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The Ohsawa's, Aihara's, Muramoto, Kushi's, Shizuko

Updated: Jul 17

We dedicate this section to the memory of past Macrobiotic teachers from my own experiences with stories, anecdotes, recipes, writings, and references for future study.

I have been encouraged to share my firsthand recollections, especially those who can no longer be able to themselves.

I was introduced to Macrobiotics when I was 21 in 1970. I went to St. Thomas on a college winter break with a friend. I was very into photography, and while walking on the beach, I noticed the most beautiful man sitting peacefully. He was very handsome with a silver sculpted beard. I approached him and asked if I could photograph him, and he said yes. So, I took several pictures, and he and his companions began to ask about us.

I was entirely unaware of who these people were. As we all laughed and talked, my very savvy friend asked me if I knew who they were. I did not. Although, the more I looked at the one person sitting behind my camera's intended, started to look surprisingly familiar. I kept asking, "are you? No, are you? He kept grinning quietly at me. Finally, I turned to my friend and asked if he was who I thought he was. She was sure and said he was Tony Perkins, the actor. I was shocked. I had had a crush on him when I was ten years old, and he was in the film "Tall Story." Right in front of me was someone I thought was the living end, and I met him. The handsome gentleman turned out to be Jerry Robbins, a famous choreographer. Well, we all became friends. Tony and his partner invited us to New York on many occasions. And they had an enormous effect on my life from then on. He made me question what I was eating and when I was eating. It put me in the direction of searching out health food stores to find more healthy food choices. It was 1970, and in Philadelphia, there were very few choices. I have Tony to thank for changing my life in the direction he put me.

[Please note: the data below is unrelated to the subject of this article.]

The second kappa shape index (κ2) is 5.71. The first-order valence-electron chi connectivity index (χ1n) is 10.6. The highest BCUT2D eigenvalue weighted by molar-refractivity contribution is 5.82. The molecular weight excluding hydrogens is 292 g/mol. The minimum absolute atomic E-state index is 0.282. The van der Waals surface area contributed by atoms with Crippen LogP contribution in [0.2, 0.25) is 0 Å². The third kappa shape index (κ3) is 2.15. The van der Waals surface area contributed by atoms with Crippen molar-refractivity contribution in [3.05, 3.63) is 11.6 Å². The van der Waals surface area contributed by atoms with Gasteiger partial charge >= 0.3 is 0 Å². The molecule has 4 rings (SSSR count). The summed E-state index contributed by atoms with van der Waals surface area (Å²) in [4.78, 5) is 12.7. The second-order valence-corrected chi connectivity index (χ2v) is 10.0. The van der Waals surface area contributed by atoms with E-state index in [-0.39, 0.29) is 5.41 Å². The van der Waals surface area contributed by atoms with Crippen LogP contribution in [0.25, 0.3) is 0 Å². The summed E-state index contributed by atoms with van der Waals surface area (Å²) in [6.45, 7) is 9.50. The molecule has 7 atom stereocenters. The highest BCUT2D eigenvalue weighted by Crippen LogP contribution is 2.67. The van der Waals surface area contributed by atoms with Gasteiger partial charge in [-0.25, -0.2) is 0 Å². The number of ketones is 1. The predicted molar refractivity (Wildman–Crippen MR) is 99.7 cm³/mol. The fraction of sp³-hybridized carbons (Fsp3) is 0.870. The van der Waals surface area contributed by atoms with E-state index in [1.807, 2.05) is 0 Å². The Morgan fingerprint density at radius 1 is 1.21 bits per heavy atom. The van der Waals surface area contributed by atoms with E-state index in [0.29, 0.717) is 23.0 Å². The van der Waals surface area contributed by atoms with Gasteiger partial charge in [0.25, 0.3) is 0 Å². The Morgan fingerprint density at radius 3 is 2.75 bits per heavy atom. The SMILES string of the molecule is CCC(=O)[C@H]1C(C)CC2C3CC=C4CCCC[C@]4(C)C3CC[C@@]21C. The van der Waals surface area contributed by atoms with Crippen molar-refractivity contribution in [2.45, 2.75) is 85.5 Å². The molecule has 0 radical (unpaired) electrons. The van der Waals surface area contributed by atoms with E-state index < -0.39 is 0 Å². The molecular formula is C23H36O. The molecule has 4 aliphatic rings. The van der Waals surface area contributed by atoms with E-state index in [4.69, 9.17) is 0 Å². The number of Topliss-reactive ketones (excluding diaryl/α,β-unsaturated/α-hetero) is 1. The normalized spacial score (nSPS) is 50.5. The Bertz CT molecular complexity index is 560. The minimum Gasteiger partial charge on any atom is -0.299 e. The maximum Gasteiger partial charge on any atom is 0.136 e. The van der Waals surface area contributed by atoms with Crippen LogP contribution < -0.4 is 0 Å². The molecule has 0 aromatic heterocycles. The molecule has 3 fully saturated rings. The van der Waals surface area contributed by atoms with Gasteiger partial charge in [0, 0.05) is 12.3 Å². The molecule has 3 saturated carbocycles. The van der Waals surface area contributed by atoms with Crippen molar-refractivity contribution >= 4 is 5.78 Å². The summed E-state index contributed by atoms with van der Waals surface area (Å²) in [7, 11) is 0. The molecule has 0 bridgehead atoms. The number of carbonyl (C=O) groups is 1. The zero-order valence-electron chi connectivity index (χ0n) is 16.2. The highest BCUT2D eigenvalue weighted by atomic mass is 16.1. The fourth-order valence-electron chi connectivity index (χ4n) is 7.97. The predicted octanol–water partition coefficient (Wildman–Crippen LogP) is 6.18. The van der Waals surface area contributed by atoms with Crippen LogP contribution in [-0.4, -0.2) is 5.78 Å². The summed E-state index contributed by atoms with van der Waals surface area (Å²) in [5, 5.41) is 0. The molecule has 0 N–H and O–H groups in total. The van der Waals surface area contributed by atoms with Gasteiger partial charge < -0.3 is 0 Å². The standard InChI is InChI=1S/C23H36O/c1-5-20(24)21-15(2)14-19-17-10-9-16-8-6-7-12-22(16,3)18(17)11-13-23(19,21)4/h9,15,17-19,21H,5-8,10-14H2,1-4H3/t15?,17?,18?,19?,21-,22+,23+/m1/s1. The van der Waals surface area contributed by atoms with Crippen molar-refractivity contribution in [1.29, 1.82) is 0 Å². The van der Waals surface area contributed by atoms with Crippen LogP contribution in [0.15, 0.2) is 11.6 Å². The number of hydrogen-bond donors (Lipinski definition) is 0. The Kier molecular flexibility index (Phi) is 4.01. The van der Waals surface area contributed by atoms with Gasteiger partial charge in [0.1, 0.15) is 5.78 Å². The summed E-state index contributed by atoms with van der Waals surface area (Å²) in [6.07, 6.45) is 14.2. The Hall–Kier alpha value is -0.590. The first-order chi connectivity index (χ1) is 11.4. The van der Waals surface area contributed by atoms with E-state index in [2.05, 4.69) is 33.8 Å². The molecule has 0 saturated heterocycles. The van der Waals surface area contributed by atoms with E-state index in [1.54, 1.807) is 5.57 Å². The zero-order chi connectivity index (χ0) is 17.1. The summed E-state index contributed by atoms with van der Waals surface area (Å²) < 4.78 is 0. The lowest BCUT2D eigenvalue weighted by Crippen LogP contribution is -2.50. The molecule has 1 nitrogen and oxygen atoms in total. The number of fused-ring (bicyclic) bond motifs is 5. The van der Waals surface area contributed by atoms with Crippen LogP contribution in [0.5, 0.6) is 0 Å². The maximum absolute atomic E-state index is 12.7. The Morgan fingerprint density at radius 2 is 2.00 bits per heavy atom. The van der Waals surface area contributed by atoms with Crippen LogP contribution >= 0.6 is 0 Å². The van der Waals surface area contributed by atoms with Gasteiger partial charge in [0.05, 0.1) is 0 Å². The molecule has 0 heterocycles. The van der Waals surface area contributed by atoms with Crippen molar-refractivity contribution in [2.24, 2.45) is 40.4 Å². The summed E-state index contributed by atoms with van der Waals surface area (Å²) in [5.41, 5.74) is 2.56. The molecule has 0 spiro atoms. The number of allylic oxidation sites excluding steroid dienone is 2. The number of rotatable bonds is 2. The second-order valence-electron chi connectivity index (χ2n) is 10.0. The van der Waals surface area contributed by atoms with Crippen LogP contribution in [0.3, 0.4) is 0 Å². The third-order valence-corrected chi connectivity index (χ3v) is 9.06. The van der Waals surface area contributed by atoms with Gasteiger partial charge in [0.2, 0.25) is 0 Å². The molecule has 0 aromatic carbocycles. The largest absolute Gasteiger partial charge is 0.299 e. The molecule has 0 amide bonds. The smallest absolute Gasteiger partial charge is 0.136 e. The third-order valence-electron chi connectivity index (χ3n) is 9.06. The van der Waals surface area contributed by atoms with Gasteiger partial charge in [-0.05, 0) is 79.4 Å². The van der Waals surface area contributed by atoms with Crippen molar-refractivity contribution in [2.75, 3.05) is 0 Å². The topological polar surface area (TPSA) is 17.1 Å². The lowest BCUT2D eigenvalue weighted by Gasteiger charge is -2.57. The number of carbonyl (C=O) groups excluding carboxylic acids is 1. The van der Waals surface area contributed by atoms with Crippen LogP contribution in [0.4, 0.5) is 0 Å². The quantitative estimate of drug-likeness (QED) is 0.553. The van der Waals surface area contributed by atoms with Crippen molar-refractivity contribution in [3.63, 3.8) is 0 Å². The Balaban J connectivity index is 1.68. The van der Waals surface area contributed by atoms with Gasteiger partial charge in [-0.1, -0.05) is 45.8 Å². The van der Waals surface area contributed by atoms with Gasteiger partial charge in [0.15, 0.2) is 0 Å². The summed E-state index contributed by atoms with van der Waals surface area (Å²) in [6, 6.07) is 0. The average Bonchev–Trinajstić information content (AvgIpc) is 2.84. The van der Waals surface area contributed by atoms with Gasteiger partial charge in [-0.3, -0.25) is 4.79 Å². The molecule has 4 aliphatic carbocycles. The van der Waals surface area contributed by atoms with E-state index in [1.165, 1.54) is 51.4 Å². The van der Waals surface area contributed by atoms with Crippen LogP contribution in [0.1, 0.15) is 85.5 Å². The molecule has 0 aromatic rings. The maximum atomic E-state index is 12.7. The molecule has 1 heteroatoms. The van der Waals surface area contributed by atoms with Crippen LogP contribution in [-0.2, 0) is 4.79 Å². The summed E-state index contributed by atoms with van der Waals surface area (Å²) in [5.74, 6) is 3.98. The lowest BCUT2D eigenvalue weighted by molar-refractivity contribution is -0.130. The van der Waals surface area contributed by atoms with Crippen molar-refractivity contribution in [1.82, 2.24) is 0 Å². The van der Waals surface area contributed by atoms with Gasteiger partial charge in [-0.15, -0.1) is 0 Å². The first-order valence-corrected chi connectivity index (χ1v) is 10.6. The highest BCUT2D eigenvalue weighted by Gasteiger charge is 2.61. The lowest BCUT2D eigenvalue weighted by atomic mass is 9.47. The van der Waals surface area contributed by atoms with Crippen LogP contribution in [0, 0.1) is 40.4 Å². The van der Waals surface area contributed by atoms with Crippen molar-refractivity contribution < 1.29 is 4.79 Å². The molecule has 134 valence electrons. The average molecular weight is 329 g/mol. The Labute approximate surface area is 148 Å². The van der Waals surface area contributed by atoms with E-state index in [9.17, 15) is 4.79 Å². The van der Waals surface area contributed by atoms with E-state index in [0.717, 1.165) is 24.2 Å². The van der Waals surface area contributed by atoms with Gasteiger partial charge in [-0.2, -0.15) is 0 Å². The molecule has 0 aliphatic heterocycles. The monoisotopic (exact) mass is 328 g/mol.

One day I found Essene Natural Foods, one of the few health stores in the city. As it turned out, my girlfriend from high school was the cashier. She invited me to come to this "study house" where she was living. So I went, and the fellow who greeted me offered me tea with soy sauce. The kitchen had an earthy smell that I loved and just wanted to indulge. That was my introduction to Macrobiotics. Denny Waxman was running this house and needed a breakfast cook, so I volunteered. While I was there, a group of Japanese Macrobiotic teachers came to offer a teaching program. Cornellia Aihara gave a cooking class and prepared a fully balanced Macrobiotic meal. That was my first macrobiotic meal, it was historic how delicious and satisfying it was.

I went to Michio Kushi's lecture and was impressed by what he had to say, especially about predictions for future generations. I also took a week-long class with Shizuko Yamamoto on Shiatzu. She was excellent, the stories she told of her own experiences, and the effects of her foot massage only added to my intense awakening. It all made so much sense. I managed to purchase the two main books by Georges Ohsawa, The Book of Judgment and Zen Macrobiotics. It was exceedingly difficult to eat the way they were teaching because it was very salty, and the resources for ingredients were limited. There was only Hatcho miso, too strong for us young Americans, who were used to a meat-based diet with soda and lots of sugar foods. It became a giant leap worthy of the plunge.